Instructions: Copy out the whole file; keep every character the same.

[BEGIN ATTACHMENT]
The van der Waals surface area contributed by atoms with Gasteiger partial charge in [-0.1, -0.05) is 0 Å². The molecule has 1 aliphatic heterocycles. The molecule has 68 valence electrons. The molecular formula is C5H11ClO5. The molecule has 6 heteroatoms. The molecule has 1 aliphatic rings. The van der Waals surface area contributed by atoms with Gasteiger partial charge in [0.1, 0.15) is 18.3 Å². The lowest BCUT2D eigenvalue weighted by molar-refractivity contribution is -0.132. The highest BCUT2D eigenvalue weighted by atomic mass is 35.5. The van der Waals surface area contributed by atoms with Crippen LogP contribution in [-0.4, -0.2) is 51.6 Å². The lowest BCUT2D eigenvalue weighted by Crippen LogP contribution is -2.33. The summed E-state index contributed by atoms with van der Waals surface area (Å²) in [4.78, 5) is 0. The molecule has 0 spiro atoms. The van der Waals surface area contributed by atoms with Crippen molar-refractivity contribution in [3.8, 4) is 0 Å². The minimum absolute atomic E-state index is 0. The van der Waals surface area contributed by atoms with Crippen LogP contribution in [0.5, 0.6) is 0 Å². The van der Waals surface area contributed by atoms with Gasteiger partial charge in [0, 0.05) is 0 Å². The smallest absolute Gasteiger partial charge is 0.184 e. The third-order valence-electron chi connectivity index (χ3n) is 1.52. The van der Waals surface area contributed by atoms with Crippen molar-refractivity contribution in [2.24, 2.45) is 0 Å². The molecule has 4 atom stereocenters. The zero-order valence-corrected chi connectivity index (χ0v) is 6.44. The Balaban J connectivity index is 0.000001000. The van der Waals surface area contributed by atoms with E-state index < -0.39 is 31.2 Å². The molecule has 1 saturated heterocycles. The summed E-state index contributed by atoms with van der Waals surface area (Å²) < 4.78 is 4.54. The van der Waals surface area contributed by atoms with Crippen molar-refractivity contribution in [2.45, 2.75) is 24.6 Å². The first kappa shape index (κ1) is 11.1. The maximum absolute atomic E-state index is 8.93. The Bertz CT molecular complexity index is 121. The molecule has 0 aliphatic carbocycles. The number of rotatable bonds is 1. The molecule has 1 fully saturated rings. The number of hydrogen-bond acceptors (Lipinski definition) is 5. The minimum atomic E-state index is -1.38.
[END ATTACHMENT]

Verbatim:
The van der Waals surface area contributed by atoms with Gasteiger partial charge in [-0.1, -0.05) is 0 Å². The molecule has 1 aliphatic heterocycles. The molecule has 68 valence electrons. The molecular formula is C5H11ClO5. The molecule has 6 heteroatoms. The molecule has 1 aliphatic rings. The van der Waals surface area contributed by atoms with Gasteiger partial charge in [0.1, 0.15) is 18.3 Å². The lowest BCUT2D eigenvalue weighted by molar-refractivity contribution is -0.132. The highest BCUT2D eigenvalue weighted by atomic mass is 35.5. The van der Waals surface area contributed by atoms with Crippen LogP contribution in [-0.4, -0.2) is 51.6 Å². The lowest BCUT2D eigenvalue weighted by Crippen LogP contribution is -2.33. The summed E-state index contributed by atoms with van der Waals surface area (Å²) in [4.78, 5) is 0. The molecule has 0 spiro atoms. The van der Waals surface area contributed by atoms with Crippen molar-refractivity contribution in [3.8, 4) is 0 Å². The minimum absolute atomic E-state index is 0. The van der Waals surface area contributed by atoms with Crippen LogP contribution in [0.5, 0.6) is 0 Å². The van der Waals surface area contributed by atoms with Gasteiger partial charge in [0, 0.05) is 0 Å². The smallest absolute Gasteiger partial charge is 0.184 e. The third-order valence-electron chi connectivity index (χ3n) is 1.52. The van der Waals surface area contributed by atoms with Crippen molar-refractivity contribution in [2.24, 2.45) is 0 Å². The molecule has 4 atom stereocenters. The zero-order valence-corrected chi connectivity index (χ0v) is 6.44. The Balaban J connectivity index is 0.000001000. The van der Waals surface area contributed by atoms with E-state index < -0.39 is 31.2 Å². The molecule has 1 saturated heterocycles. The summed E-state index contributed by atoms with van der Waals surface area (Å²) < 4.78 is 4.54. The van der Waals surface area contributed by atoms with Crippen molar-refractivity contribution in [2.45, 2.75) is 24.6 Å². The first kappa shape index (κ1) is 11.1. The maximum absolute atomic E-state index is 8.93. The Bertz CT molecular complexity index is 121. The molecule has 0 aliphatic carbocycles. The number of rotatable bonds is 1. The molecule has 1 fully saturated rings. The number of hydrogen-bond acceptors (Lipinski definition) is 5. The minimum atomic E-state index is -1.38.